Four weeks is long enough to improve your fitness and put a little edge of speed in your legs. There are three schedule options here: one for runners who can spare three days a week to train; one for five days a week; and one for six or seven days a week. Each option loosely relates to a range of target 10K times, and these are shown at the top of each schedule. The most basic option does assume youre already running a minimum of three times and 16-20 miles a week, so if youve never run before but youre committed to running a 10K in four weeks time youd be best to simply focus on building up the length of your runs rather than following the more speed-orientated structure of these schedules.
Two key things to remember:
- The sessions arent set in stone. Be flexible with speeds and distances where you need to, especially if you start to feel tired all the time.
- Feel free to change the order of the sessions to fit in with your daily schedule. Just be sure to follow the basic principle of not scheduling hard sessions back-to-back.
|Week 1||Rest||2.5M warm-up, then 6 x 600m or 2 mins, with 400m or 2-3 min jog recoveries, then 2.5M cool-down||6M easy, inc 8 - 10 x 100m strides||3-4M fast but controlled||Rest||6-8M easy, inc hills||6-7M easy|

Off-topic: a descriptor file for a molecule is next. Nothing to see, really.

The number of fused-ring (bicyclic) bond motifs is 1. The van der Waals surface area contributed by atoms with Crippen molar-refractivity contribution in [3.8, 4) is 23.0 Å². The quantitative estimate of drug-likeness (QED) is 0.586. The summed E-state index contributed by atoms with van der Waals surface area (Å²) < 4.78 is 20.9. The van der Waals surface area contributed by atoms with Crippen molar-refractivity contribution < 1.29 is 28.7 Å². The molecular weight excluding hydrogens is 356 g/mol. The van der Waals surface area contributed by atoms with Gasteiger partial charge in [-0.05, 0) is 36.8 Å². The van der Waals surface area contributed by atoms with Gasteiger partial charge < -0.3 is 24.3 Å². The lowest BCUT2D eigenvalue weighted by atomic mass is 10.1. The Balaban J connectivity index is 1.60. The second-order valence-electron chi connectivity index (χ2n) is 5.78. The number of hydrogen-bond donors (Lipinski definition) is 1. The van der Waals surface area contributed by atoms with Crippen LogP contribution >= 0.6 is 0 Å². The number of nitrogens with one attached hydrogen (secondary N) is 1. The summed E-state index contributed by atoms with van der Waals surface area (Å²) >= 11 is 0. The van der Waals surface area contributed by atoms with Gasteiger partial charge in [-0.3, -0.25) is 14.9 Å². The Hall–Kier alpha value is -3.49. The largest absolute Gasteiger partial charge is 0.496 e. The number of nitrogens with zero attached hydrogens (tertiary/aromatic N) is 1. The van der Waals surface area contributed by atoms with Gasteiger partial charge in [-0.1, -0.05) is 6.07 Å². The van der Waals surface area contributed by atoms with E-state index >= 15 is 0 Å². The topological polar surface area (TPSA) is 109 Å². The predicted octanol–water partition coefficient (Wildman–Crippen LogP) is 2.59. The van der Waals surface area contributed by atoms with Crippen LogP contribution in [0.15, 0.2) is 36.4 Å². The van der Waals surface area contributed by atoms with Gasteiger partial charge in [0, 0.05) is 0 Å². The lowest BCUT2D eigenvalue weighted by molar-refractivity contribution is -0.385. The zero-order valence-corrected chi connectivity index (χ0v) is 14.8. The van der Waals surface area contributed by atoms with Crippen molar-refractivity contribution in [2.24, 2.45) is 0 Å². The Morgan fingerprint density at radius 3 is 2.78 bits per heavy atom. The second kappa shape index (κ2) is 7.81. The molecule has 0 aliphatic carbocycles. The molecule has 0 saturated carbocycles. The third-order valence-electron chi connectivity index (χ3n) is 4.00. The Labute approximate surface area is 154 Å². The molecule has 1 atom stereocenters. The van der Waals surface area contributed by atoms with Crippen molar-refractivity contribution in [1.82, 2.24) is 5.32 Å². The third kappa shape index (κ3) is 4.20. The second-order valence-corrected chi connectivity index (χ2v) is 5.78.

|Week 2||Rest||2-2.5M warm-up, then 5 x 800m or 3 mins, with 400m or 2.5-min recoveries, then 2-2.5M cool-down||5-7M easy, inc 8-12 strides||2M easy, 2M fast, 2M easy||Rest||6-8M fartlek, emphasis on pyramid efforts||7-8M easy|
|Week 3||Rest||2-2.5M warm-up, then 5 x 1000m or 3.5-4 mins, with 400m or 4-min recoveries, then 2-2.5M cool-down||Rest||6-8M steady, inc hills||Rest||2M easy, 1M fast, 1M easy, 1.5M fast, 2M easy||8-9M easy|
|Week 4||Rest||2-2.5M warm-up, then 4 x 800m or 3 mins, with 400m or 4-min recoveries, then 2.5M cool-down||5-7M easy||6M steady||Rest||3-5M easy, inc a few strides||RACE|